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Throughout my years as an ICU nurse, critical thinking has become a skill that I utilize on a daily basis in my clinical practice. Not only are critical thinking skills a part of my daily practice, but I also observe my colleagues putting their critical thinking skills to use in their every day clinical practice. One example of critical thinking skills being used in ICU clinical practice is when multiple drips are being titrated on a patient that is extremely ill. As an ICU nurse, it is essential and vital that you utilize critical thinking skills when choosing which drip to titrate up or down or which drip to start or stop. Another instance where I have observed critical thinking skills being used in the ICU is when I would attend a rapid response on one of the medical floors. As the critical care nurse, I must use my critical thinking skills to choose the right lab tests to run, determine what might be going on with the patient that is in distress, and choose the right treatment pathway.
I try to improve my clinical competence in every way I can, especially by employing my critical thinking strategies. Some of the strategies I use most often include listening, continuing to learn every chance I get, and explaining to my colleagues why I came to a specific conclusion. I use the strategy of listening to improve my clinical competence because it helps me find new solutions to everyday problems that I might face in the ICU. Learning helps improve my clinical competence because it makes me a better ICU nurse. The more I learn, the more proficient I can become. I like to explain my rationale for the conclusion I came to because another colleague might have something important to add that would aid in solving the problem at hand.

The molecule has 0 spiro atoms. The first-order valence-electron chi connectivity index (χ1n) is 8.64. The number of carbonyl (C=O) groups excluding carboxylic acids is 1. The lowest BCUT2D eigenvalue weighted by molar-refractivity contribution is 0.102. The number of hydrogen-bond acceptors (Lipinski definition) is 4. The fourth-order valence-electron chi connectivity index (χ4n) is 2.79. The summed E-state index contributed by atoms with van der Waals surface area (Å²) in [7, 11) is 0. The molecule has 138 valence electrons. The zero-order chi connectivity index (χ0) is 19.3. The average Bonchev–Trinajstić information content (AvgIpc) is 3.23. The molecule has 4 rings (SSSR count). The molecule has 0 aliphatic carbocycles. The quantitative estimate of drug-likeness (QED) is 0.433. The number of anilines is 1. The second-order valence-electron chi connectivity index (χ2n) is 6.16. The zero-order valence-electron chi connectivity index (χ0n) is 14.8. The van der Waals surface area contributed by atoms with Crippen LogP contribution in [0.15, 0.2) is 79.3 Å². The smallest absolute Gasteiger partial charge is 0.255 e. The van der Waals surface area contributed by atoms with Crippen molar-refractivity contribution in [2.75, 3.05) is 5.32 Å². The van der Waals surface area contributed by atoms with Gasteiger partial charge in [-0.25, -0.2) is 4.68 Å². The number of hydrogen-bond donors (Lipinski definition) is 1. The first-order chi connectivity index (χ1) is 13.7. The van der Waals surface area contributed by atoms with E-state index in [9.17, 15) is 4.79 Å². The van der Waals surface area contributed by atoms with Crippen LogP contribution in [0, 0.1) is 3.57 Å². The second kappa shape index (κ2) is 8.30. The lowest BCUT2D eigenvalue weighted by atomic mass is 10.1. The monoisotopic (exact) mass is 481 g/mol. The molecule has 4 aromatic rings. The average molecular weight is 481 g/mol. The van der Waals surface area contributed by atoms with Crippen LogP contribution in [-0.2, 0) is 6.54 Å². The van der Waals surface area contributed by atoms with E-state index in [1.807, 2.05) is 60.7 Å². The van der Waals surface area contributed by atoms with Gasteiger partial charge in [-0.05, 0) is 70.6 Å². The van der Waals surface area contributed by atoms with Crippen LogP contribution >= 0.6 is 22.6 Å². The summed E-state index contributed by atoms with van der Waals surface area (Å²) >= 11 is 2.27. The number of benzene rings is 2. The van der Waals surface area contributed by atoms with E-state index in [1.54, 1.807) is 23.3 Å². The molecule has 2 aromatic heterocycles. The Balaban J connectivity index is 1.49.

Clinical scholarship is defined as an approach that enables evidence-based nursing and the development of best practices to meet the needs of clients efficiently and effectively (Stanley et al., 1999).
Critical thinking is defined as the objective analysis and evaluation of an issue in order to form a judgment (Benner, Hughes, & Stuphen, 2008, p. [Page 120]).
Clinical practice is defined as either the field of principal professional clinical activity (Wilkes, Mannix, & Jackson, 2013).
After reviewing the definitions of clinical scholarship, critical thinking, and clinical practice I was able to see how each term is interconnected. In order to have a clinical scholarship like approach in clinical practice, it is essential that critical thinking tools be utilized. The development of the best practices in clinical nursing practice will not occur if there is no critical thinking involved in the process (Wilkes, Mannix, & Jackson, 2013).
These three terms should be looked at as a single unit; one cannot exist without the other.
Benner, P., Hughes, R. G., & Stuphen, M. (2008). Patient Safety and Quality: An
Evidence-Based Handbook for Nurses.Rockville, MD.
Stanley, J., PhD, Keating, S. B., EdD, Edwardson, S., PhD, Easley, C. E., PhD, Alichnie,